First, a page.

Airplane lands on M-37 after engine ‘quit’

Kent County

ALPINE TOWNSHIP, Mich. (WOOD) — Drivers noticed an unusual sight along a state highway south of Sparta Thursday afternoon.

A small plane made an emergency landing on M-37 near 10 Mile Road during a flight lesson.

Both the instructor and the student are safe thanks to quick thinking, years of training and calm action.

The flight instructor, Steven Chanter, told 24 Hour News 8 that he and his student were practicing in Fremont. On their way back, the lesson turned into reality.

“It made some noises, it ran really rough and then it quit,” Chanter said hours after the successful emergency landing.

He’s a West Michigan Flight School instructor.

“I looked at the oil pressure gauge and it was sitting at zero,” the longtime pilot recalled.

The student, who is a freshman in college, was flying the Cessna as trouble brewed.

“As soon as the engine stopped he said to me, ‘OK, it’s your plane to fly,'” Chanter said.

The plane was only about a mile and a half from the Sparta Miller Airport. Chanter explained they were hovering only about 1,000 feet over M-37, so the question was whether they could make it back safely.

“Almost immediately as I was trying to figure that out, the engine completely stopped, which then made that decision very easy,” Chanter said.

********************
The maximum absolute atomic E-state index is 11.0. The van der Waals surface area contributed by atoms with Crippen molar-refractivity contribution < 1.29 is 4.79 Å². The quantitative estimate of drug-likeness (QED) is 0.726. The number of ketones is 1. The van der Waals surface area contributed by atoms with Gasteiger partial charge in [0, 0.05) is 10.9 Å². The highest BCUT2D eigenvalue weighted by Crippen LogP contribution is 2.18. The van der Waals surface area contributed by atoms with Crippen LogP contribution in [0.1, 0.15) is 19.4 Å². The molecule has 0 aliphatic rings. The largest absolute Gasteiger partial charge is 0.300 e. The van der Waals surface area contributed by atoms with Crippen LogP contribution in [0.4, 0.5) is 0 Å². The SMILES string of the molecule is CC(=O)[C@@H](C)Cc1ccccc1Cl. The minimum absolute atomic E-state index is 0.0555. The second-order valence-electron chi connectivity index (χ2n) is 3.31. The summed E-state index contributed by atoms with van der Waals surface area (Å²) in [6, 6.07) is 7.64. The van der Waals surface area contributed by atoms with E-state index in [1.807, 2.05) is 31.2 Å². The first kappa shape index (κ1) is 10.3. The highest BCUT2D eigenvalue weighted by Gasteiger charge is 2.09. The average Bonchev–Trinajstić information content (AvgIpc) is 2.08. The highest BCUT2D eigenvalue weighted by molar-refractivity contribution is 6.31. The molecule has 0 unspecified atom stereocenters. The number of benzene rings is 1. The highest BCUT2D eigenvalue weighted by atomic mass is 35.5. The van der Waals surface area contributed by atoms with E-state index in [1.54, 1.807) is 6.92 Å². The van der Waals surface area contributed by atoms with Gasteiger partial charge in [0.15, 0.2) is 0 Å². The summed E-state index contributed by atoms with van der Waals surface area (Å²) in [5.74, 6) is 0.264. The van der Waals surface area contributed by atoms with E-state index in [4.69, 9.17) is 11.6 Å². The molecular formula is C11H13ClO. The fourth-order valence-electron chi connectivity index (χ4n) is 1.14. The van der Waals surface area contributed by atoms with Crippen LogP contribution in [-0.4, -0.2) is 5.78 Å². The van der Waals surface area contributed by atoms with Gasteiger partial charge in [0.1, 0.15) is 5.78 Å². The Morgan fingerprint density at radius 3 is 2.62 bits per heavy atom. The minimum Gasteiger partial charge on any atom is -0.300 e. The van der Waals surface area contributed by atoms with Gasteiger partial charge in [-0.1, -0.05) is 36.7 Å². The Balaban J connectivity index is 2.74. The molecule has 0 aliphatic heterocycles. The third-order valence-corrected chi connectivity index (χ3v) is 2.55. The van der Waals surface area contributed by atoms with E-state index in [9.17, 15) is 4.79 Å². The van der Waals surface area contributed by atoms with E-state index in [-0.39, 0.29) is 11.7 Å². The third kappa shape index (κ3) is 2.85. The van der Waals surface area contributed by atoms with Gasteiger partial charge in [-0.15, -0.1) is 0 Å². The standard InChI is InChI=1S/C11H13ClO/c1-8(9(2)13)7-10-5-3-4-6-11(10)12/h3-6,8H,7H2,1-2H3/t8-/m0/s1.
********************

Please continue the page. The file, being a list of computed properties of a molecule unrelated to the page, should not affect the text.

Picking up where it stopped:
Bill Funk said he noticed the uncomfortably-close plane overhead as he drove to the gym.

“I knew what was going to happen,” Funk said. “I just didn’t know if he was going to land it or crash it.”

Funk said there luckily wasn’t much traffic when the highway became a runway.

The main obstacles were street signs and powerlines, Chanter told 24 Hour News 8.

Chanter said he knew he would have to glide the plane under the traffic lights at the M-37 and 10 Mile Road intersection.

“Fortunately, there was only one car that was at the intersection that was in the left lane and I was able to go by him in the right lane,” he said.

“Truly God’s watching over us today that we had a clear intersection,” he added.

Chanter said the plane belongs to the student and his father, who are both learning to fly.

The Federal Aviation Administration was out investigating, according to Chanter. He said it’s clear there was an oil leak and a mechanic will inspect the plane on Friday.

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